Postby JCJR; Wed Jun 04, 2014 4:30 pm Re: DBX DriveRack PX

camsr wrote:Doesn't sound impossible at all. But you keep mentioning room acoustical issues, and the room is the first place to start in treating them. Low frequency modes are especially difficult to reign in. What's even worse than modes is low frequency SBIR (http://www.wsdg.com/dynamic_print.asp?i ... ndamentals), a non-resonant reflection that is essentially a slapback delay, causing comb filtering. SBIR reflections cannot be EQed away, and neither can modes, but the difference is modes are resonant and mesh with equalization in a more controlled way. You can cut into a modal room peak quite successfully with EQ, but attempting to boost a modal dip will make the speakers work much harder at that frequency, possibly saturating and/or distorting, and eventually damaging them.

Although if you are nearfield monitoring, the room should have far less influence, but it still reverberates and interferes, just to a lesser degree. What is your speaker setup like?

Thanks camsr

The old studio was heavily conditioned, to the point of sounding unnaturally dead to people unaccustomed to it. For better or worse, I will not condition the new office. After staring at sonex for years, have decided that sonex is rather ugly. Also, if I start tacking up sonex and bass traps then the wife will be less than amused and send me slinking back to the studio building. :)

Luckily, due to no planning on my part, it sounds not bad. No noticeable reverb, flutter, or mid/high resonances. Bass is about the right level, neither too much nor too little. As explained earlier in a long-winded boring description, the wall opposite the speakers has two hall openings which exit into multiple room volumes, allowing excess bass to escape without stupid-high reinforcement or cancellation.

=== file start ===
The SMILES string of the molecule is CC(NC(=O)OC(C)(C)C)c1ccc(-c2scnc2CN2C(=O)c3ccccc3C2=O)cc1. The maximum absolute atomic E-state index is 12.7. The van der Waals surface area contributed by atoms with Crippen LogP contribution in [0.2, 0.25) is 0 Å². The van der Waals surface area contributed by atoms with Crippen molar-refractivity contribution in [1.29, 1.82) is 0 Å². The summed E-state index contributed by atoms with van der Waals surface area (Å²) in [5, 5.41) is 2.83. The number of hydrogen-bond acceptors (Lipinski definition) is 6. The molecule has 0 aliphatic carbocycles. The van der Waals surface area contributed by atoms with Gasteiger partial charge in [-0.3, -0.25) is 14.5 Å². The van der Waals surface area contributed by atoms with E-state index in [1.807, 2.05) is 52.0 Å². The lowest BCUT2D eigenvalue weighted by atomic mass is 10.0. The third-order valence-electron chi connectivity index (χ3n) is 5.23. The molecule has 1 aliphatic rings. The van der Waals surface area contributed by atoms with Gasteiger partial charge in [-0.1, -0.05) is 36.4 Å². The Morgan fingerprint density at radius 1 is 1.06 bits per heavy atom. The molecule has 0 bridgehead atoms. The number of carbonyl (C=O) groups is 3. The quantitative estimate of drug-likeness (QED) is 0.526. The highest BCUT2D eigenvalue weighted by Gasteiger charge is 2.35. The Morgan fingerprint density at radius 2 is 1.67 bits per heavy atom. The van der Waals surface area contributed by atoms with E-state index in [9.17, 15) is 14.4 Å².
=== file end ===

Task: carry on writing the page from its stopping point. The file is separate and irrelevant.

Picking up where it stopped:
However there are almost always room resonances. I just would prefer to minimize them if possible. However the sound isn't un-livable the way it is right now. In the picture, the sub is the box to the right of the keyboard/speaker stand. The little box that is. The big box to the far right is a toolchest for gadget storage. Nor the box to the right of the rack, which is a roland KC-500 I sometimes like to play thru, rather than the monitors.

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camsr
KVRAF
 
4768 posts since 16 Feb, 2005

Postby camsr; Thu Jun 05, 2014 5:00 am Re: DBX DriveRack PX

Having the subwoofer that close to the toolbox will surely limit it's amplitude before it begins rattling. Everything else looks reasonably decoupled/damped, at a glance.

But one problem that immediately stands out is the subwoofer being too far from the center of the stereo triangle. This could skew the crossover and result in it not summing per it's design. Even a LR crossover would have this problem. Are all 3 speakers equidistant from the listening position? If so, it may be fine, but there could be a skewed Left/Right frequency response compared to having the sub dead center. The lower the crossover frequency, the less this is a concern.

If you are opposed to installing bass traps, the least you could do is some mid/high range diffusers on the upper walls. Something like these are unobtrusive and work well for small rooms (http://store.acousticfrontiers.com/cart ... _list&v=21)
Stylish and lightweight. Point being is you should attempt to eliminate flutter echo from parallel walls.